This thread has died an early death, soooooo:
Was one of America's great Presidents who used to train and study JuJutsu and Judo in the White House and asked that a Sensei be attached to the Japanese Consulate. He also invited Jigoro Kano, founder of Judo to dispatch one of his high-ranking, top disciples, Yoshiaki Yamashita to come and set up a Dojo in the White House.
He never became a Yudansha, but made it to brown belt. In 2007, he was posthumously awarded Hachidan by the USJA. Not bad for being the 26th President of the USA, a Nobel Peace Prize winner and the winner of the Congressional Medal of Honor for Bravery in battle:
"It is not the critic who counts, not the man who points out how the strong man stumbled, or where the doer of deeds could have done better. The credit belongs to the man who is actually in the arena; whose face is marred by the dust and sweat and blood; who strives valiantly; who errs and comes short again and again; who knows the great enthusiasm, the great devotions and spends himself in a worthy course; who at the best, knows in the end the triumph of high achievement, and who, at worst, if he fails, at least fails while daring greatly; so that his place shall never be with those cold and timid souls who know neither victory or defeat.”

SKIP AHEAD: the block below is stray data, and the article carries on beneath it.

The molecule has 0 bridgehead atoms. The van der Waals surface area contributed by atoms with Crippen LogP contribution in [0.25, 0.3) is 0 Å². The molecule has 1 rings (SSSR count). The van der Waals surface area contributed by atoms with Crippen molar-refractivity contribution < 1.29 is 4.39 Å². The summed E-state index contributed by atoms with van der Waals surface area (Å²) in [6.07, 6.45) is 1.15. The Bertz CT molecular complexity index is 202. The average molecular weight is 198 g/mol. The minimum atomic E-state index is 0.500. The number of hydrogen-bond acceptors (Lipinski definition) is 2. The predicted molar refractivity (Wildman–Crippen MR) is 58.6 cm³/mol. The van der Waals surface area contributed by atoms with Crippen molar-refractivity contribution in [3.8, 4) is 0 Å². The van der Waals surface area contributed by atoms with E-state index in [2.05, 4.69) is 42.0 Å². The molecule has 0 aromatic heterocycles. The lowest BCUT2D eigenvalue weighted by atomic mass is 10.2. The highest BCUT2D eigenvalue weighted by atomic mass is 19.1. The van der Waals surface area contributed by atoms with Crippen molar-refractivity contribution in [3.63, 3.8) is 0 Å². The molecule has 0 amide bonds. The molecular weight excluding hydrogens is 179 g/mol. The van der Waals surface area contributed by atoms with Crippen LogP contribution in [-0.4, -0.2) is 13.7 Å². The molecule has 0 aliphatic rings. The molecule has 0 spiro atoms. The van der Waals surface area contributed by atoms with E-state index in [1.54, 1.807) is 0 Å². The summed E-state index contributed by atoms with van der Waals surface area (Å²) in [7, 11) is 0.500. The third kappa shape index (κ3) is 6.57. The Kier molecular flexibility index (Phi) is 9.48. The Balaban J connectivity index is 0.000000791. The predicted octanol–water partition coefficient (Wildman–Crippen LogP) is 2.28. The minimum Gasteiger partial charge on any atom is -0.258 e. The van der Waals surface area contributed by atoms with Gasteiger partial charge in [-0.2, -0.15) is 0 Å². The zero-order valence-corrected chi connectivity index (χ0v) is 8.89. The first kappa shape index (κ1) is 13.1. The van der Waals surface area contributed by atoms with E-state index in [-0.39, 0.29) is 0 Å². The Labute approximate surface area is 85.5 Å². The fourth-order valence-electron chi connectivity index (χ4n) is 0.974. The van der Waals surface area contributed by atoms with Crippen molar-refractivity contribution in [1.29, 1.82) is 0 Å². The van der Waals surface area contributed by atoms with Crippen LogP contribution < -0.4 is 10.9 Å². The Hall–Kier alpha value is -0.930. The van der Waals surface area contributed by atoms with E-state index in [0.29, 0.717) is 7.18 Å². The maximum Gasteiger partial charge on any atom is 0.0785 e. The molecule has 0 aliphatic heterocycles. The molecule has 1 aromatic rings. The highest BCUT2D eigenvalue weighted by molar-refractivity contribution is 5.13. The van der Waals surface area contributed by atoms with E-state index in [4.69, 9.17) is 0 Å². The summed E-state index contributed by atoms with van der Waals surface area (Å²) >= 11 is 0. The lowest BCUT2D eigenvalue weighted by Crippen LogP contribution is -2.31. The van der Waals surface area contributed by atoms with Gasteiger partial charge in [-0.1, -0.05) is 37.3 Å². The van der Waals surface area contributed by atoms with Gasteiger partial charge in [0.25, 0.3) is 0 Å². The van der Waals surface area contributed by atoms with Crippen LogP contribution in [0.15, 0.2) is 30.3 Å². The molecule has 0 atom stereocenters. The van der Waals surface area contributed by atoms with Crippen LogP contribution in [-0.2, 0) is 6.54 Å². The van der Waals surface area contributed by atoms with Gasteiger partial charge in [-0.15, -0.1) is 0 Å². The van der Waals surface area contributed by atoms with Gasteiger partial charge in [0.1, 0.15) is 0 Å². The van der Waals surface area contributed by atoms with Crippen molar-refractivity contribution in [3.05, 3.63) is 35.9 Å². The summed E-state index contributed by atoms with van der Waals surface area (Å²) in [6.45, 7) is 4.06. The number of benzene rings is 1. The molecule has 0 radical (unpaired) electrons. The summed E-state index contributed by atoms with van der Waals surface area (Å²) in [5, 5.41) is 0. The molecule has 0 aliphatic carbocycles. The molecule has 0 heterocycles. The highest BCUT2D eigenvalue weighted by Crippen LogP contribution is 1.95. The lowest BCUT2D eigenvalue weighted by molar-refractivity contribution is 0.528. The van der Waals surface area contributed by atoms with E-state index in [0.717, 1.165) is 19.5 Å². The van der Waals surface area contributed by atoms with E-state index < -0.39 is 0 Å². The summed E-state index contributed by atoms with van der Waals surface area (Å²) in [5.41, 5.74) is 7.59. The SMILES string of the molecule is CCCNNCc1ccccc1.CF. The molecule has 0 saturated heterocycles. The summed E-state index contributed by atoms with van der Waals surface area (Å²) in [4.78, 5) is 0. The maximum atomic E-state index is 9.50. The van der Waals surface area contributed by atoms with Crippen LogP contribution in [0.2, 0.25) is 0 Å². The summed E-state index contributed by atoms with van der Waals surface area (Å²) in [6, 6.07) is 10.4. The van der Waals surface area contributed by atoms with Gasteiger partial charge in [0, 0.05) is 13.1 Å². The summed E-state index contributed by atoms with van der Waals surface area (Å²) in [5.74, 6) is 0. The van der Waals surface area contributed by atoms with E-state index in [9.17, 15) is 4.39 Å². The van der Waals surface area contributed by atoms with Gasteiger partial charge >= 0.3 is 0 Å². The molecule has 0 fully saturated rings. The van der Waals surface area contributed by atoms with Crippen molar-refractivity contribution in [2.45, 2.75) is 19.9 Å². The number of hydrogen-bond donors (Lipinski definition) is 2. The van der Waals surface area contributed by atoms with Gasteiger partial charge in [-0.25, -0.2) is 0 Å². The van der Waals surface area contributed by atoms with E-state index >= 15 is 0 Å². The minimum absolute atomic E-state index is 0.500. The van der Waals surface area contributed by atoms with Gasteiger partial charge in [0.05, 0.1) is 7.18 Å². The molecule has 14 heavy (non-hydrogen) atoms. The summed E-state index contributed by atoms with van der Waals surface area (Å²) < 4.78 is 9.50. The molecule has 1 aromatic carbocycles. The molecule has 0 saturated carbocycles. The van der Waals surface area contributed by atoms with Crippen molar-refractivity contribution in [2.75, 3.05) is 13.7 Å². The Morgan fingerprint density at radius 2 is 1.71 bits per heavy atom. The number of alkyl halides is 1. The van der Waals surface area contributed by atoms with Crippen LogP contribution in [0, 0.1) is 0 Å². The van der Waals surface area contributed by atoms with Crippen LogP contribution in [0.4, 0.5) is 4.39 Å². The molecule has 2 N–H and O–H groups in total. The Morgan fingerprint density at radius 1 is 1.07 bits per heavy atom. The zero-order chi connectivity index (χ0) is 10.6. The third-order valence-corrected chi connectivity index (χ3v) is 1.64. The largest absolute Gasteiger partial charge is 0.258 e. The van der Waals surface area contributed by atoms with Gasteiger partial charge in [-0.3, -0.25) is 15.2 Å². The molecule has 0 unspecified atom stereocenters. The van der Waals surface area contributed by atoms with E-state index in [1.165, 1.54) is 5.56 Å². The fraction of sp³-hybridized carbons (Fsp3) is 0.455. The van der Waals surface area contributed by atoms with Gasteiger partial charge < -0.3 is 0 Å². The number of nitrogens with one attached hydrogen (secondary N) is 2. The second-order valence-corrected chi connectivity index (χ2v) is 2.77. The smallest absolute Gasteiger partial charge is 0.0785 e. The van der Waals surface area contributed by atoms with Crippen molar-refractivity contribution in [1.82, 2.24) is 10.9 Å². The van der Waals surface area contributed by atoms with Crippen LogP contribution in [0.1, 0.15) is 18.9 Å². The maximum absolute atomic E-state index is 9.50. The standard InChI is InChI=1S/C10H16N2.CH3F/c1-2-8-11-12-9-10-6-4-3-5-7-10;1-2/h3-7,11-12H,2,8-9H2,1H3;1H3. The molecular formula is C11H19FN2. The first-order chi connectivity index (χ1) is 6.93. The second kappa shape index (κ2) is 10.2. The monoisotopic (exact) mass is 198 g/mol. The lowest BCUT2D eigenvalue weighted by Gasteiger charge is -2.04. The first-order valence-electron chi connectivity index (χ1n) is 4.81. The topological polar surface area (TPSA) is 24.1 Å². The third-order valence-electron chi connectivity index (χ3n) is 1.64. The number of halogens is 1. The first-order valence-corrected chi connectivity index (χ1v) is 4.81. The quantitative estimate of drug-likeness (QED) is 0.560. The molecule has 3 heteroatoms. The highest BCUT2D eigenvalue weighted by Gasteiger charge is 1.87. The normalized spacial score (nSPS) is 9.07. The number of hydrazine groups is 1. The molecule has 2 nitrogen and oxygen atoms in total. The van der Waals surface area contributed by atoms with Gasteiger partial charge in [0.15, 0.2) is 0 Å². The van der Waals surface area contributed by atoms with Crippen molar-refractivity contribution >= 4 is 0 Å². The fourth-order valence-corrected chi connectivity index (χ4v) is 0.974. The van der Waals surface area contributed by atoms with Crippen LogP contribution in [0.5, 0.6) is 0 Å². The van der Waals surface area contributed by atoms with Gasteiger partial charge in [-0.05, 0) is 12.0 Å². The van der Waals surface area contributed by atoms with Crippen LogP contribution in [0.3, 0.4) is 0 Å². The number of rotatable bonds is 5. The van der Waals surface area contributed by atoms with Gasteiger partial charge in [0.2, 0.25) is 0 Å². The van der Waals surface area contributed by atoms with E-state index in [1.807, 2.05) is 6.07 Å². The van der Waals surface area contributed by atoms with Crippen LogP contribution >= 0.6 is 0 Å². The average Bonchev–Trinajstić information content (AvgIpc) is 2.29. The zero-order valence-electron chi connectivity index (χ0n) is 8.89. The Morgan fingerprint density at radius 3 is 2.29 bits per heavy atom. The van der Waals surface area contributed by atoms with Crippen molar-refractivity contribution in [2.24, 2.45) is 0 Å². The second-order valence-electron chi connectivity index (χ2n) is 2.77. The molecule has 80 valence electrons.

Theodore Roosevelt, “Citizenship in a Republic,"
Speech at the Sorbonne, Paris, April 23, 1910
This quote is now on the back of every USJA Membership card.